John and Diane Rickenbach moved to Astoria and the John Day Trailer Park was their first residence.
John, at this time, was working for the Church of Jesus Christ of Latter day Saints as a construction manager. He was assigned to oversee the construction of a new church located on Niagara in Astoria.
John worked on the Astoria Megler Bridge construction. He worked mainly on the building of the causeway.
John worked for Wright, Schushart and Harbor Construction building projects at the Wauna Paper Mill.
John and family traveled to Regina, Saskatchewan, Canada to complete a new building project for the Church of Jesus Christ of Latter Day Saints. They were there for about 3 months.
John started Rickenbach Construction. His first substantial job was restoring the British Embassy Building into a residence for Bob & Margaret Chopping.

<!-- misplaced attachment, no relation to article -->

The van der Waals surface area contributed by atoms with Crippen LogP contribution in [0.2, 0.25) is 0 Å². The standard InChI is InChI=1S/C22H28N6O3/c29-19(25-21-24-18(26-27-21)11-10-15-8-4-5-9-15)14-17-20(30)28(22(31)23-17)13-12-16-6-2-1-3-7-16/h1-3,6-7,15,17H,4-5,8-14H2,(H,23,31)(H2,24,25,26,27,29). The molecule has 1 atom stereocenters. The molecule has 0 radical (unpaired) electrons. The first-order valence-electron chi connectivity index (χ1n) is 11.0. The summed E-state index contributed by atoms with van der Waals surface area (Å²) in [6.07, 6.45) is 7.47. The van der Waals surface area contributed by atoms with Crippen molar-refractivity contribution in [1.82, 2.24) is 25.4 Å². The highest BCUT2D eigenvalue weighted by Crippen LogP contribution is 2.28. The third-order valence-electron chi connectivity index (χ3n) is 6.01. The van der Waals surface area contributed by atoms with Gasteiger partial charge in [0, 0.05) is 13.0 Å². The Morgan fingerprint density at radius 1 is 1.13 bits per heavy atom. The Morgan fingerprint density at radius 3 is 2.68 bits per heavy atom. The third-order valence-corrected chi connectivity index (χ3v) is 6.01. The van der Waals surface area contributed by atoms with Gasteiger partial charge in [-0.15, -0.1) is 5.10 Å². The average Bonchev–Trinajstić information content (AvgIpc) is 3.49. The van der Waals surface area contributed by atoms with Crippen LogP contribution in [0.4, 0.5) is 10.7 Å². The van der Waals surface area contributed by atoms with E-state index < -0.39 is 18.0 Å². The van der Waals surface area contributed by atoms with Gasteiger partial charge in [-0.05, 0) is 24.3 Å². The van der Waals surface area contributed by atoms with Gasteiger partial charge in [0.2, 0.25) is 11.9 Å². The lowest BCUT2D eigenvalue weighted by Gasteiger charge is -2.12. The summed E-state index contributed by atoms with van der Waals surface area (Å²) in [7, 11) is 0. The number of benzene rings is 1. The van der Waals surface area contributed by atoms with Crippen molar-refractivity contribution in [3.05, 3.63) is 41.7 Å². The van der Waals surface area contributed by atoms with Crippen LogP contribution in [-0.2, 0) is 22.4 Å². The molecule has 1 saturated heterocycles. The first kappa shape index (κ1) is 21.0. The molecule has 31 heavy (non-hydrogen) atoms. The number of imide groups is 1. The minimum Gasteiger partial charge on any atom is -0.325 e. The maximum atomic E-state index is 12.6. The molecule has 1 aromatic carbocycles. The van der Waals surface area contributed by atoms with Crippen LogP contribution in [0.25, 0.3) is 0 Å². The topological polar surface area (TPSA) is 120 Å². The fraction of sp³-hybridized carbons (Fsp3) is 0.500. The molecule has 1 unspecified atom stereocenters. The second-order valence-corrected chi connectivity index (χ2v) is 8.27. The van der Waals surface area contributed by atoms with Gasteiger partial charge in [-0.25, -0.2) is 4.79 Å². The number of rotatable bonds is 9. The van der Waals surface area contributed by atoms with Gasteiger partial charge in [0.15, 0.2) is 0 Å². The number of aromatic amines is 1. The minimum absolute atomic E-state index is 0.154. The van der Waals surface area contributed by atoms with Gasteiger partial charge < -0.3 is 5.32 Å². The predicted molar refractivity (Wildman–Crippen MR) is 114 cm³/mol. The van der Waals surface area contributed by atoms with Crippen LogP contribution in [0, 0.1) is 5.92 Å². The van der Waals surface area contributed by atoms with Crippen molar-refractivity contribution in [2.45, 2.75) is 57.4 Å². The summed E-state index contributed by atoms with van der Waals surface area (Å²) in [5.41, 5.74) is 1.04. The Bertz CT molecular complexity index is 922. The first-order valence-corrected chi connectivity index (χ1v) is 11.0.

John built a residence for Dick & Shirley Stemper located on Kensington Avenue in Astoria
John also did a small amount of railing and “gingerbread” repair work for Mary Flavel on the residence located at 14th and Grand. This involved repairing items on the widows walk at the top of the roof. Mary asked John to report all this work as wind damage for insurance purposes. John felt that it was not due to wind damage but typical rot and lack of maintenance and would not report it any different. Mary refused to pay the bill and Rickenbach Construction placed one of the first liens on this piece of property.
During these years John built a shop for the business and used it as a place to build cabinets for kitchens, and bathrooms. He was quite well-known for his attention to detail and craftsmanship in working with wood. One ofthe houses he remembers building cabinets for was Jack Olsen, another contractor.
He also worked as a carpenter for Roy Duoosbuilding George Fulton’s residence. John and George’s friendship continued until George passed away a fewyears ago.